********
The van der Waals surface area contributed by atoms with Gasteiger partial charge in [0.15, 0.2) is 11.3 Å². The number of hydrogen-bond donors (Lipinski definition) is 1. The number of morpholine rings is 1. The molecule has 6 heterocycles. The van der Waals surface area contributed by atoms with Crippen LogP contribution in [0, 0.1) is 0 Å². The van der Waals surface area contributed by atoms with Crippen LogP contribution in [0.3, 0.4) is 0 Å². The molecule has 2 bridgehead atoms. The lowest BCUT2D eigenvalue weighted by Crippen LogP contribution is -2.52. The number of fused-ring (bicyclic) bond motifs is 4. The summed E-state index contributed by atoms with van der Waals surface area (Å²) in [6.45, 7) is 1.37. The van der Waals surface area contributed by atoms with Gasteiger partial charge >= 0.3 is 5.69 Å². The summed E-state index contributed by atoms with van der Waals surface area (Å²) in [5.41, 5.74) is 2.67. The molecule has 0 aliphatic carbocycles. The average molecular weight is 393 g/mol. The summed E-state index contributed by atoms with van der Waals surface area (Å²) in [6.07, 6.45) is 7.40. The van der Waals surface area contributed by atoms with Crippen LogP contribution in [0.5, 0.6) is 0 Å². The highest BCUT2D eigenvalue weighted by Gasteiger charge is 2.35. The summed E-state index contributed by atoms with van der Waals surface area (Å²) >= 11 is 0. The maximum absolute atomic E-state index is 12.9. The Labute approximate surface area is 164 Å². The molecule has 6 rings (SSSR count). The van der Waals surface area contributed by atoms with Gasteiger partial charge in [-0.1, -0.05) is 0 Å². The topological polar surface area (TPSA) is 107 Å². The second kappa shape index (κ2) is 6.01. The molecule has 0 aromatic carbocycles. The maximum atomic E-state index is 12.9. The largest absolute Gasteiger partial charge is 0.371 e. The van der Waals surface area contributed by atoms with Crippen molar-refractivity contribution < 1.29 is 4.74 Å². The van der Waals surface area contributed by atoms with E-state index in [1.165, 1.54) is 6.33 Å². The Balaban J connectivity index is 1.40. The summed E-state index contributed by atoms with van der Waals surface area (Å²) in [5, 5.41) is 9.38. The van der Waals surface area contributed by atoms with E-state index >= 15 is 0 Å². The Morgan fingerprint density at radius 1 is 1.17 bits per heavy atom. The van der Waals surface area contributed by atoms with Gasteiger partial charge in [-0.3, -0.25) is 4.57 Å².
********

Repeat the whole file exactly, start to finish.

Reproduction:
The van der Waals surface area contributed by atoms with Gasteiger partial charge in [0.15, 0.2) is 11.3 Å². The number of hydrogen-bond donors (Lipinski definition) is 1. The number of morpholine rings is 1. The molecule has 6 heterocycles. The van der Waals surface area contributed by atoms with Crippen LogP contribution in [0, 0.1) is 0 Å². The van der Waals surface area contributed by atoms with Crippen LogP contribution in [0.3, 0.4) is 0 Å². The molecule has 2 bridgehead atoms. The lowest BCUT2D eigenvalue weighted by Crippen LogP contribution is -2.52. The number of fused-ring (bicyclic) bond motifs is 4. The summed E-state index contributed by atoms with van der Waals surface area (Å²) in [6.45, 7) is 1.37. The van der Waals surface area contributed by atoms with Gasteiger partial charge >= 0.3 is 5.69 Å². The summed E-state index contributed by atoms with van der Waals surface area (Å²) in [5.41, 5.74) is 2.67. The molecule has 0 aliphatic carbocycles. The average molecular weight is 393 g/mol. The summed E-state index contributed by atoms with van der Waals surface area (Å²) in [6.07, 6.45) is 7.40. The van der Waals surface area contributed by atoms with Crippen LogP contribution in [0.5, 0.6) is 0 Å². The highest BCUT2D eigenvalue weighted by Gasteiger charge is 2.35. The summed E-state index contributed by atoms with van der Waals surface area (Å²) >= 11 is 0. The maximum absolute atomic E-state index is 12.9. The Labute approximate surface area is 164 Å². The molecule has 6 rings (SSSR count). The van der Waals surface area contributed by atoms with Gasteiger partial charge in [-0.1, -0.05) is 0 Å². The topological polar surface area (TPSA) is 107 Å². The second kappa shape index (κ2) is 6.01. The molecule has 0 aromatic carbocycles. The maximum atomic E-state index is 12.9. The largest absolute Gasteiger partial charge is 0.371 e. The van der Waals surface area contributed by atoms with Crippen molar-refractivity contribution < 1.29 is 4.74 Å². The van der Waals surface area contributed by atoms with E-state index in [1.165, 1.54) is 6.33 Å². The Balaban J connectivity index is 1.40. The summed E-state index contributed by atoms with van der Waals surface area (Å²) in [5, 5.41) is 9.38. The van der Waals surface area contributed by atoms with E-state index >= 15 is 0 Å². The Morgan fingerprint density at radius 1 is 1.17 bits per heavy atom. The van der Waals surface area contributed by atoms with Gasteiger partial charge in [-0.3, -0.25) is 4.57 Å².